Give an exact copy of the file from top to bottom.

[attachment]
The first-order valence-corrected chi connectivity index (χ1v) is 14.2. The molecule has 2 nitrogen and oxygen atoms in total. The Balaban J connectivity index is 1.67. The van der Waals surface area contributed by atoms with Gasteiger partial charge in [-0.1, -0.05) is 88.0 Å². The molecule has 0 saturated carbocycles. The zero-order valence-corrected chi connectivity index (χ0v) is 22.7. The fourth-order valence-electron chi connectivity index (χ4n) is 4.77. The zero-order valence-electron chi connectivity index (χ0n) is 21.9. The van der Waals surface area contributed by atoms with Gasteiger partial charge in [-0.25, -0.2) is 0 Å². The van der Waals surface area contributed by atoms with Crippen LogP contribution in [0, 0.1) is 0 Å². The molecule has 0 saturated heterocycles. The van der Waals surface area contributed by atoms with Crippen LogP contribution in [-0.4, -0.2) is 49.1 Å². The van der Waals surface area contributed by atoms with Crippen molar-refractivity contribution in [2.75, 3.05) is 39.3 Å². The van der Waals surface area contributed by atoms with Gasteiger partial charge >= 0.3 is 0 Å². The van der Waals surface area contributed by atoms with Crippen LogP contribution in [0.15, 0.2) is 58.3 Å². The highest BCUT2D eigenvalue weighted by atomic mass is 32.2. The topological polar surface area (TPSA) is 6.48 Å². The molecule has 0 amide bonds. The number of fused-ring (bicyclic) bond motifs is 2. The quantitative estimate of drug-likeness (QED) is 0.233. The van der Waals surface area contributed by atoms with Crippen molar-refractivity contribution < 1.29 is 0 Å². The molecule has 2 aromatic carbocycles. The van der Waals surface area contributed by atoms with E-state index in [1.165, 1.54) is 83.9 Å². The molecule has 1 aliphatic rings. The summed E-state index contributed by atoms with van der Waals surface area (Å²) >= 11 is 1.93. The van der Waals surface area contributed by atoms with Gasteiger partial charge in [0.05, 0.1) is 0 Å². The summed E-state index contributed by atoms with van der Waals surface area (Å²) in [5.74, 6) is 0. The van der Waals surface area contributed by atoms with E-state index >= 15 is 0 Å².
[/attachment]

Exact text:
The first-order valence-corrected chi connectivity index (χ1v) is 14.2. The molecule has 2 nitrogen and oxygen atoms in total. The Balaban J connectivity index is 1.67. The van der Waals surface area contributed by atoms with Gasteiger partial charge in [-0.1, -0.05) is 88.0 Å². The molecule has 0 saturated carbocycles. The zero-order valence-corrected chi connectivity index (χ0v) is 22.7. The fourth-order valence-electron chi connectivity index (χ4n) is 4.77. The zero-order valence-electron chi connectivity index (χ0n) is 21.9. The van der Waals surface area contributed by atoms with Gasteiger partial charge in [-0.25, -0.2) is 0 Å². The van der Waals surface area contributed by atoms with Crippen LogP contribution in [0, 0.1) is 0 Å². The molecule has 0 saturated heterocycles. The van der Waals surface area contributed by atoms with Crippen LogP contribution in [-0.4, -0.2) is 49.1 Å². The van der Waals surface area contributed by atoms with Crippen molar-refractivity contribution in [2.75, 3.05) is 39.3 Å². The van der Waals surface area contributed by atoms with Gasteiger partial charge >= 0.3 is 0 Å². The van der Waals surface area contributed by atoms with Crippen LogP contribution in [0.15, 0.2) is 58.3 Å². The highest BCUT2D eigenvalue weighted by atomic mass is 32.2. The topological polar surface area (TPSA) is 6.48 Å². The molecule has 0 amide bonds. The number of fused-ring (bicyclic) bond motifs is 2. The quantitative estimate of drug-likeness (QED) is 0.233. The van der Waals surface area contributed by atoms with Crippen molar-refractivity contribution < 1.29 is 0 Å². The molecule has 2 aromatic carbocycles. The van der Waals surface area contributed by atoms with E-state index in [1.165, 1.54) is 83.9 Å². The molecule has 1 aliphatic rings. The summed E-state index contributed by atoms with van der Waals surface area (Å²) >= 11 is 1.93. The van der Waals surface area contributed by atoms with Gasteiger partial charge in [0.05, 0.1) is 0 Å². The summed E-state index contributed by atoms with van der Waals surface area (Å²) in [5.74, 6) is 0. The van der Waals surface area contributed by atoms with E-state index >= 15 is 0 Å².